The principle behind sharrows is simple: to reinforce the existing rules of the road in order to create safer conditions for bicycling. In the absence of bicycle lanes on busy streets, cyclists often ride too closely to parked cars. If somebody were to open a car door as a cyclist passed the cyclist could get "doored" and possibly get injured, perhaps seriously, especially if there was passing automobile traffic. Also, when cyclists stay far right in narrow travel lanes, passing motorists often don't see cyclists or pass too closely to them. This is not only unnerving for the cyclist, but it also leaves little margin for error.
Another purpose of the shared lane markings is to identify certain streets as good routes for bicyclists to use to get to destinations or to other bicycle facilities. "G" Street, for example, has long been identified for an off-street trail facility, but challenges to installing such a facility, such as cost, have limited its viability. Installing a shared land facility instead, will accomplish many of the purposes of a trail and is much less costly to the community.
Why not just stripe bicycle lanes?
We're using the sharrows in areas where there isn't enough room on the street for bicycle lanes. This is typically due to a high demand for on-street parking (as in the case in some stretches of "G" Street), the inability to narrow the existing travel lanes, or a combination of the two. Sharrows are an effective, flexible alternative to striped bike lanes and can be used to improve cyclist safety and make needed connections in the on-street bicycle route system.
As a cyclist, what should I do in the presence of sharrows?
We've placed the sharrows outside of the parked car's "door zone" along the street. When parking is present, we expect cyclists to ride through the center of the sharrow, while still paying attention to potential door openings. The presence of the sharrows also allows cyclists to be safely expected in the street. In general, a cyclist should continue to ride as near to the right hand side of the roadway as practicable, as on other streets, especially when parking is not present.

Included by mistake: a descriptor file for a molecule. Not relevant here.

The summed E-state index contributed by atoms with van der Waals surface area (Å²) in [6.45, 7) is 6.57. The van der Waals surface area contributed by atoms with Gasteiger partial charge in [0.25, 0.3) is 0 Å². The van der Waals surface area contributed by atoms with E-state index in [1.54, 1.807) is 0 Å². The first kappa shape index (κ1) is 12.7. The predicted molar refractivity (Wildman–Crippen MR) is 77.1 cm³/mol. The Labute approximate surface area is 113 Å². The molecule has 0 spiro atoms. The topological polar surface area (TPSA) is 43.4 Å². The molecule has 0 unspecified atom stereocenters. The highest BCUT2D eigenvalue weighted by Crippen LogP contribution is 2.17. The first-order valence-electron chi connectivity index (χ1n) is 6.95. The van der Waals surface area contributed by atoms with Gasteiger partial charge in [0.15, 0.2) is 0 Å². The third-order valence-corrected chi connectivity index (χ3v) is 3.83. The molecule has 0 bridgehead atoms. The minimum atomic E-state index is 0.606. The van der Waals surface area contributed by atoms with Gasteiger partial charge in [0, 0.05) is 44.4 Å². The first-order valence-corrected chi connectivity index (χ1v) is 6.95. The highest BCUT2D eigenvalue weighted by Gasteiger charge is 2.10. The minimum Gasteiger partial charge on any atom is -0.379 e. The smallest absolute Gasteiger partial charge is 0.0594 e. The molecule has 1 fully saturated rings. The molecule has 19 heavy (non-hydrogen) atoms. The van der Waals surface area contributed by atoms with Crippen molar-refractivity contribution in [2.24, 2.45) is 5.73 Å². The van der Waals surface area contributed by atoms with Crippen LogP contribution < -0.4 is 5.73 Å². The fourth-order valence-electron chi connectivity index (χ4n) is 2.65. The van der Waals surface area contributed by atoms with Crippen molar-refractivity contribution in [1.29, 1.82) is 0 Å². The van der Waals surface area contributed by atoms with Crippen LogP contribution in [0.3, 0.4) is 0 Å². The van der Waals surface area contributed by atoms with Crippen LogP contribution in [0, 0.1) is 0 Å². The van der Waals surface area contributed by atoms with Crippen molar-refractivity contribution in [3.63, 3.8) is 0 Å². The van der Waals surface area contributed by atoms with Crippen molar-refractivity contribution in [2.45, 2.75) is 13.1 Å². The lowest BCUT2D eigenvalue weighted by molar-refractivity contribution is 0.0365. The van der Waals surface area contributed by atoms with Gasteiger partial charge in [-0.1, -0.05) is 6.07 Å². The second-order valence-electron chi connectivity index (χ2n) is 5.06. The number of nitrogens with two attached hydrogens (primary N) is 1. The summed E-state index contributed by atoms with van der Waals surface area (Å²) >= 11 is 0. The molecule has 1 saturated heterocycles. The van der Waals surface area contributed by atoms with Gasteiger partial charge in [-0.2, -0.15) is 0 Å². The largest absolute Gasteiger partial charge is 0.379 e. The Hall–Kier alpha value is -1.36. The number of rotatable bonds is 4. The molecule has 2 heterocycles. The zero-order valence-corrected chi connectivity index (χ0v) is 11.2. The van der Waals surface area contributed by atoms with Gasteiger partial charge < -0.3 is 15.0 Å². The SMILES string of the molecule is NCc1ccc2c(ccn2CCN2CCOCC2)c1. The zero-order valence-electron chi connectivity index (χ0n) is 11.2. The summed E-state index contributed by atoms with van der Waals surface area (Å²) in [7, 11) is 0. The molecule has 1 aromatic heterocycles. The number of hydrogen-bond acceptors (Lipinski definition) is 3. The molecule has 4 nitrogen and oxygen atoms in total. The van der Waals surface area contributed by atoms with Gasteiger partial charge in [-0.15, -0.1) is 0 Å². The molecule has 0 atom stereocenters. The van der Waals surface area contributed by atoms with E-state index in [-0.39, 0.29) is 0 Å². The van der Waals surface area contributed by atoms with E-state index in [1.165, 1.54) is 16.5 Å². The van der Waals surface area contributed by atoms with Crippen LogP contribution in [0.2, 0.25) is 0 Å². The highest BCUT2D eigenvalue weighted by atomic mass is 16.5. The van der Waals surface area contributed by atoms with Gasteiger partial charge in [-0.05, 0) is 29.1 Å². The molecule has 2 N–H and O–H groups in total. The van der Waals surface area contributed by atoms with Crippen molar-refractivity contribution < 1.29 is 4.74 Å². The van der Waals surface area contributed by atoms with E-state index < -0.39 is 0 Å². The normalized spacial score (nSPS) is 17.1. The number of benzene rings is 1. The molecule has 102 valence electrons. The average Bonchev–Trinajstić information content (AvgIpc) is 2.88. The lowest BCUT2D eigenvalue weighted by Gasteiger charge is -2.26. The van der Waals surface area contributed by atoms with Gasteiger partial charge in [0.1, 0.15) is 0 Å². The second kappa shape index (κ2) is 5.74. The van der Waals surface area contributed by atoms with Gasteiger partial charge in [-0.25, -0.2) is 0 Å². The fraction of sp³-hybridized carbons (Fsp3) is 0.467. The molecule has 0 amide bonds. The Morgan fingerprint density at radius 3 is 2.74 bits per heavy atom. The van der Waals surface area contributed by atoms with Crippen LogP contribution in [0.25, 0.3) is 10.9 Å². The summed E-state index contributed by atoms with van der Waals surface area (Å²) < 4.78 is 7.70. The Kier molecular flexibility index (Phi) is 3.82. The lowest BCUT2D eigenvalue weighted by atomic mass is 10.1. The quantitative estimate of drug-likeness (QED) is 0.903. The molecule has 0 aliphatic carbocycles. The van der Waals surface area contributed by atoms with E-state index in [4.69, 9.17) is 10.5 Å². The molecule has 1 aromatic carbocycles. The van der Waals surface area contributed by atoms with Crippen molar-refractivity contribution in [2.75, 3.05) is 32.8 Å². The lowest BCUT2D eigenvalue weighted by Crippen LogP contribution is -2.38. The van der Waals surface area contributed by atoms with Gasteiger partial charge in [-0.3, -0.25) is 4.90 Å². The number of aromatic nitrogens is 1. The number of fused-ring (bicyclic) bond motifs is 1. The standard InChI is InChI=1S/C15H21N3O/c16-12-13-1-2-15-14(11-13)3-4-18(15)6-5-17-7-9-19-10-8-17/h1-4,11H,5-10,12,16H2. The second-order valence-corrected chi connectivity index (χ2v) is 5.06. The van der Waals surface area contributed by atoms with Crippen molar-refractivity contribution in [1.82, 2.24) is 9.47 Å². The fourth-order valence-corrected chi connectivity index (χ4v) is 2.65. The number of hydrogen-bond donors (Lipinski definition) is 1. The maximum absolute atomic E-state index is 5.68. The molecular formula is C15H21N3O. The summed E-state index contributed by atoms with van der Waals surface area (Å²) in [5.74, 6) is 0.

As a motorist, what should I do in the presence of sharrows?
Slow down and drive carefully. Expect to encounter cyclists along this stretch of street. Motorists need to slow down and either wait for the cyclist to turn off the roadway, or wait until you can pass safely. You probably won't have to wait long, and gunning it past a cyclist to save a few seconds on your travel time isn't worth the risk of injuring someone!
What do you hope to accomplish with the sharrows?
We want to create safer conditions for bicyclists on streets and highlight good on-street bike connections. We hope to do this by moving cyclists a little further away from parked cars than they would normally ride in the absence of sharrows, and by creating a little more separation between passing motorists and cyclists than would normally exist. Also, the more cyclists use this facility, the more expected their presence will be to motorists. This creates a safer riding condition on the street.